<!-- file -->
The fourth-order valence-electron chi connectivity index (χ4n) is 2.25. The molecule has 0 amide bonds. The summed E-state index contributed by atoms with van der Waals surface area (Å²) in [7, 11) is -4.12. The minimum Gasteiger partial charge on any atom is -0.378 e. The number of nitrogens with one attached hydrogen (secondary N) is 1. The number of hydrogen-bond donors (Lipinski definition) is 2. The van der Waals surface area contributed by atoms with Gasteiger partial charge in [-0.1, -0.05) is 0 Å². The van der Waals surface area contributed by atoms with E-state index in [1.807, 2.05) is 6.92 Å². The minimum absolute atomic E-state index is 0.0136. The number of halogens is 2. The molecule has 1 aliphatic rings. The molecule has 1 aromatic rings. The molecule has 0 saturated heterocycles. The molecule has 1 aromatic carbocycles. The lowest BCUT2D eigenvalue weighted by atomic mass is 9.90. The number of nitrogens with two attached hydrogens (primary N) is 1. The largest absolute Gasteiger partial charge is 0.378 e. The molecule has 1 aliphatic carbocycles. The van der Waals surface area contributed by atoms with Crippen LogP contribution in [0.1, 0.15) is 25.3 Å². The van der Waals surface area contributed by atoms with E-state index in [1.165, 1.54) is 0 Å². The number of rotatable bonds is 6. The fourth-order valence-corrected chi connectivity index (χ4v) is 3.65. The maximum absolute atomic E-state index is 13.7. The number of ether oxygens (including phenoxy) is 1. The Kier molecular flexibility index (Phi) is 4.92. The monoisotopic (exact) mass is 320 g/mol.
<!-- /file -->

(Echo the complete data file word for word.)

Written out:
The fourth-order valence-electron chi connectivity index (χ4n) is 2.25. The molecule has 0 amide bonds. The summed E-state index contributed by atoms with van der Waals surface area (Å²) in [7, 11) is -4.12. The minimum Gasteiger partial charge on any atom is -0.378 e. The number of nitrogens with one attached hydrogen (secondary N) is 1. The number of hydrogen-bond donors (Lipinski definition) is 2. The van der Waals surface area contributed by atoms with Gasteiger partial charge in [-0.1, -0.05) is 0 Å². The van der Waals surface area contributed by atoms with E-state index in [1.807, 2.05) is 6.92 Å². The minimum absolute atomic E-state index is 0.0136. The number of halogens is 2. The molecule has 1 aliphatic rings. The molecule has 1 aromatic rings. The molecule has 0 saturated heterocycles. The molecule has 1 aromatic carbocycles. The lowest BCUT2D eigenvalue weighted by atomic mass is 9.90. The number of nitrogens with two attached hydrogens (primary N) is 1. The largest absolute Gasteiger partial charge is 0.378 e. The molecule has 1 aliphatic carbocycles. The van der Waals surface area contributed by atoms with Crippen LogP contribution in [0.1, 0.15) is 25.3 Å². The van der Waals surface area contributed by atoms with E-state index in [1.165, 1.54) is 0 Å². The number of rotatable bonds is 6. The fourth-order valence-corrected chi connectivity index (χ4v) is 3.65. The maximum absolute atomic E-state index is 13.7. The number of ether oxygens (including phenoxy) is 1. The Kier molecular flexibility index (Phi) is 4.92. The monoisotopic (exact) mass is 320 g/mol.